March 22-25, 2006
Albuquerque, New Mexico

Papers: Linking Minority Communities Through The Web

Katie Streten, Channel 4, Tim Burnett, National Museum of Photography Film & Television, and Maud Hand, Channel 4, United Kingdom

The Museum world continues to grapple with the issue of engaging ethnic minority audiences and the hard to reach. The increasing reach and versatility of digital technologies can provide a way for museums to communicate with these communities and bring them into a more relaxed relationship, not only with the museum's on-line environment, but also with more traditional spaces.

Keywords: Ethnic minority, workshop, outreach, collections, Web technologies


One of the British national daily newspapers recently asked readers what it means to be British. Some of the emails are hilarious but this is one from a chap in Switzerland ...

Being British is about driving in a German car to an Irish pub for a Belgian beer, then travelling home, grabbing an Indian curry or a Turkish kebab on the way, to sit on Swedish furniture and watch American shows on a Japanese TV.

And the most British thing of all?

... Suspicion of anything foreign.

According to the 2001 Census, England’s population is more culturally diverse than ever. White Britons remain the largest single group by far, but 13% of England’s 50,000,000 population is made up of minority ethnic groups, with the biggest concentration of that in the Greater London area. In 2004, an estimated 223,000 more people migrated to the UK than migrated abroad, the highest since the present method of estimation began in 1991.

With such a diverse population, the engagement of ethnic minority communities with the national collections of our museums might seem to be a given through sheer force of numbers. However, low levels of engagement of ethnic minority cultures with national museums are well documented - ethnic minorities are less likely to engage with culture via museums than the dominant culture.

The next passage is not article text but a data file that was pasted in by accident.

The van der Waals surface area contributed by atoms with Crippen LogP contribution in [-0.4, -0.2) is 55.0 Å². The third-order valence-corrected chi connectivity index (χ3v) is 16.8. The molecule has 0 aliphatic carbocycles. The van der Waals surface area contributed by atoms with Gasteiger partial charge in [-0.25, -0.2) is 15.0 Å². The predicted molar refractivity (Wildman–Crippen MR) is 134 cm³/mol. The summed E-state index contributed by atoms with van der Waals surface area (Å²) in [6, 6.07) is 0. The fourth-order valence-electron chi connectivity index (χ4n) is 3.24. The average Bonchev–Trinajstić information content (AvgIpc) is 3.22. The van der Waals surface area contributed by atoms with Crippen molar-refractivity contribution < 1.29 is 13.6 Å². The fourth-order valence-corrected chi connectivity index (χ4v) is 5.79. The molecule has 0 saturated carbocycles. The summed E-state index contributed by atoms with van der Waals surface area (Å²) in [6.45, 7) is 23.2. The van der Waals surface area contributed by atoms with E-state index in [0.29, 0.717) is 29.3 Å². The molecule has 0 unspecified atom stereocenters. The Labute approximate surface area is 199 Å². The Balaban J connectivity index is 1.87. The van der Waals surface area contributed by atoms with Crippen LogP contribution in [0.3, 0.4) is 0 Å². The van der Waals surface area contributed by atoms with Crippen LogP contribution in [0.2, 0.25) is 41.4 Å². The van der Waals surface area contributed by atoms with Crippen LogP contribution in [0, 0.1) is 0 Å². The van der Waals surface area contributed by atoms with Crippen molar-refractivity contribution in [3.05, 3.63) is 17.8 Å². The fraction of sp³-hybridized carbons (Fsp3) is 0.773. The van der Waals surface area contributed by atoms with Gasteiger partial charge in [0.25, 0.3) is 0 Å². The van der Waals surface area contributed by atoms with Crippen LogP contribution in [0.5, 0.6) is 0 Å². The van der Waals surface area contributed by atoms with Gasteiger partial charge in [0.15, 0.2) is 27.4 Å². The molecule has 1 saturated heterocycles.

Tissier and Singh Nathoo (2004) clarify and confirm the situation: 594 respondents were interviewed at eight different street locations across London and asked to respond to questions about their engagement with local and national museums. Key statements included:

  • Museums and galleries are for school trips, history lessons and formal learning.
  • Museums are for the white middle classes.
  • Museums do not reflect or acknowledge BME groups.
  • Museums should highlight ways that different cultures have impacted on and been claimed by modern British society.
  • Museums have a role to play in promoting greater understanding of Britain's multicultural roots.

This is not a situation Museums are oblivious to.

There was a clear consensus amongst respondents that they are not attracting black and minority ethnic communities and that this is an issue that needs rectifying. (Denniston, Langham and Martin, 2003)

The Code of Ethics for Museum developed by the Museums Association states that museums should “recognise the diversity and complexity of society and uphold the principle of equal opportunities for all”. And there is, of course, a statutory duty for public authorities to promote race equality in the form of the Race Relations (Amendment) Act 2000, which extends the Race Relations Act of 1976 by prohibiting discrimination in all functions of public authorities.

However, the situation is improving. In the second of two surveys on the attitude, experience and engagement of England's population with arts and culture for the Office of National Statistics (Bridgwood, Fenn, Dust, Hutton, Skelton and Skinner, 2003), 7,667 people were interviewed, including white people, on their attendance and participation in cultural events and places in England. Just over a third of respondents had visited a museum or art gallery within the last year. For white people the percentage was 36%, but 44% of mixed ethnicity respondents and 32% of black or British black respondents had visited a museum or gallery.